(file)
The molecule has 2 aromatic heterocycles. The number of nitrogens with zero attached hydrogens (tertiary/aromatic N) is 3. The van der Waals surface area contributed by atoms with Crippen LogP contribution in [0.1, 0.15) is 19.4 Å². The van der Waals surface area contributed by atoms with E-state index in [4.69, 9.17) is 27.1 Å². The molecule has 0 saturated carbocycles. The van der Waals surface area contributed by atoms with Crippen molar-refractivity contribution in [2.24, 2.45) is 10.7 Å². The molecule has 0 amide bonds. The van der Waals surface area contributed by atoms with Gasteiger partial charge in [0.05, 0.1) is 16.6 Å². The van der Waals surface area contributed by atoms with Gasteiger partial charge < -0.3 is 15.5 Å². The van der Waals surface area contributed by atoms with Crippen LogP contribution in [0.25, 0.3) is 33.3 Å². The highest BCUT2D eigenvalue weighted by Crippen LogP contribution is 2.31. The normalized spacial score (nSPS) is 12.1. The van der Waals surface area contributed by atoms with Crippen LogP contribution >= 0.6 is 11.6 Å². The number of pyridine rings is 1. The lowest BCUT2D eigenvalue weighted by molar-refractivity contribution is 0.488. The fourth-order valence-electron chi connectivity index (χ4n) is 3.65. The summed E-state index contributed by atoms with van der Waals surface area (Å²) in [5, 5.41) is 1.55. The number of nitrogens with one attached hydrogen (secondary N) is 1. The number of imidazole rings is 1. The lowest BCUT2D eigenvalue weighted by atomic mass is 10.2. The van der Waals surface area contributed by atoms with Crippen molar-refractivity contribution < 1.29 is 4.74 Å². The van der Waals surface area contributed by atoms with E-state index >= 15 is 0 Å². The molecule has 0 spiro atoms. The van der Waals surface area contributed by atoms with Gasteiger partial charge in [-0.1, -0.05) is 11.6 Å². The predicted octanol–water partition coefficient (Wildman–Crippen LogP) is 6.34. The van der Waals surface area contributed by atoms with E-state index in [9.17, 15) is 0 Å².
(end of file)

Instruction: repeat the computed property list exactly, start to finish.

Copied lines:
The molecule has 2 aromatic heterocycles. The number of nitrogens with zero attached hydrogens (tertiary/aromatic N) is 3. The van der Waals surface area contributed by atoms with Crippen LogP contribution in [0.1, 0.15) is 19.4 Å². The van der Waals surface area contributed by atoms with E-state index in [4.69, 9.17) is 27.1 Å². The molecule has 0 saturated carbocycles. The van der Waals surface area contributed by atoms with Crippen molar-refractivity contribution in [2.24, 2.45) is 10.7 Å². The molecule has 0 amide bonds. The van der Waals surface area contributed by atoms with Gasteiger partial charge in [0.05, 0.1) is 16.6 Å². The van der Waals surface area contributed by atoms with Gasteiger partial charge < -0.3 is 15.5 Å². The van der Waals surface area contributed by atoms with Crippen LogP contribution in [0.25, 0.3) is 33.3 Å². The highest BCUT2D eigenvalue weighted by Crippen LogP contribution is 2.31. The normalized spacial score (nSPS) is 12.1. The van der Waals surface area contributed by atoms with Crippen LogP contribution >= 0.6 is 11.6 Å². The number of pyridine rings is 1. The lowest BCUT2D eigenvalue weighted by molar-refractivity contribution is 0.488. The fourth-order valence-electron chi connectivity index (χ4n) is 3.65. The summed E-state index contributed by atoms with van der Waals surface area (Å²) in [5, 5.41) is 1.55. The number of nitrogens with one attached hydrogen (secondary N) is 1. The number of imidazole rings is 1. The lowest BCUT2D eigenvalue weighted by atomic mass is 10.2. The van der Waals surface area contributed by atoms with Crippen molar-refractivity contribution < 1.29 is 4.74 Å². The van der Waals surface area contributed by atoms with E-state index >= 15 is 0 Å². The molecule has 0 spiro atoms. The van der Waals surface area contributed by atoms with Gasteiger partial charge in [-0.1, -0.05) is 11.6 Å². The predicted octanol–water partition coefficient (Wildman–Crippen LogP) is 6.34. The van der Waals surface area contributed by atoms with E-state index in [9.17, 15) is 0 Å².